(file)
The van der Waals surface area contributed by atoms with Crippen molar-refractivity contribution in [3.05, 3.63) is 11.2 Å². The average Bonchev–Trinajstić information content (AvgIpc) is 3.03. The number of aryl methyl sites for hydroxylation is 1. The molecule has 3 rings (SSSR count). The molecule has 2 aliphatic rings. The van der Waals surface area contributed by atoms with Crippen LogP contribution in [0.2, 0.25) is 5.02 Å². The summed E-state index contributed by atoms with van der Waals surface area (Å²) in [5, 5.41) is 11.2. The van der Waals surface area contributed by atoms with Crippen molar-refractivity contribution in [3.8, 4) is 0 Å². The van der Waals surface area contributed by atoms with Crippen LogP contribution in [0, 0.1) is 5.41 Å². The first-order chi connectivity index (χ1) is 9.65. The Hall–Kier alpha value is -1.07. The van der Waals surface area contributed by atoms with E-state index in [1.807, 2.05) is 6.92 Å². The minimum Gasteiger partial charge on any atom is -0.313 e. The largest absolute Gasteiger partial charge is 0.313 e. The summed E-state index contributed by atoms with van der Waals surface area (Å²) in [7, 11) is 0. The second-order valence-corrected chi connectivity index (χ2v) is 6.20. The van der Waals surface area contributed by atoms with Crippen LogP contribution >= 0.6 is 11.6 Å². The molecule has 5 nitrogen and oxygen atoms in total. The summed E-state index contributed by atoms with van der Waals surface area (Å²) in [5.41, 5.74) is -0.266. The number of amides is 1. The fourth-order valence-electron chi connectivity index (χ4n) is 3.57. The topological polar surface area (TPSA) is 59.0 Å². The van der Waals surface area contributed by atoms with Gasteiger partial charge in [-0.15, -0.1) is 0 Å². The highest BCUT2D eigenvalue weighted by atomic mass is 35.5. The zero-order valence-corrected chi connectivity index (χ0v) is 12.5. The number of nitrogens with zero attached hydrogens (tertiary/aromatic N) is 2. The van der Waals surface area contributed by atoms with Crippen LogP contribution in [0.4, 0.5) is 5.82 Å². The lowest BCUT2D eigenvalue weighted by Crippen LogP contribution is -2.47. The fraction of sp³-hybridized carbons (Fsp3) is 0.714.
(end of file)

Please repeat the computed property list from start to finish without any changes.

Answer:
The van der Waals surface area contributed by atoms with Crippen molar-refractivity contribution in [3.05, 3.63) is 11.2 Å². The average Bonchev–Trinajstić information content (AvgIpc) is 3.03. The number of aryl methyl sites for hydroxylation is 1. The molecule has 3 rings (SSSR count). The molecule has 2 aliphatic rings. The van der Waals surface area contributed by atoms with Crippen LogP contribution in [0.2, 0.25) is 5.02 Å². The summed E-state index contributed by atoms with van der Waals surface area (Å²) in [5, 5.41) is 11.2. The van der Waals surface area contributed by atoms with Crippen molar-refractivity contribution in [3.8, 4) is 0 Å². The van der Waals surface area contributed by atoms with Crippen LogP contribution in [0, 0.1) is 5.41 Å². The first-order chi connectivity index (χ1) is 9.65. The Hall–Kier alpha value is -1.07. The van der Waals surface area contributed by atoms with E-state index in [1.807, 2.05) is 6.92 Å². The minimum Gasteiger partial charge on any atom is -0.313 e. The largest absolute Gasteiger partial charge is 0.313 e. The summed E-state index contributed by atoms with van der Waals surface area (Å²) in [7, 11) is 0. The second-order valence-corrected chi connectivity index (χ2v) is 6.20. The van der Waals surface area contributed by atoms with Crippen LogP contribution >= 0.6 is 11.6 Å². The molecule has 5 nitrogen and oxygen atoms in total. The summed E-state index contributed by atoms with van der Waals surface area (Å²) in [5.41, 5.74) is -0.266. The number of amides is 1. The fourth-order valence-electron chi connectivity index (χ4n) is 3.57. The topological polar surface area (TPSA) is 59.0 Å². The van der Waals surface area contributed by atoms with Gasteiger partial charge in [-0.15, -0.1) is 0 Å². The highest BCUT2D eigenvalue weighted by atomic mass is 35.5. The zero-order valence-corrected chi connectivity index (χ0v) is 12.5. The number of nitrogens with zero attached hydrogens (tertiary/aromatic N) is 2. The van der Waals surface area contributed by atoms with Crippen LogP contribution in [0.4, 0.5) is 5.82 Å². The lowest BCUT2D eigenvalue weighted by Crippen LogP contribution is -2.47. The fraction of sp³-hybridized carbons (Fsp3) is 0.714.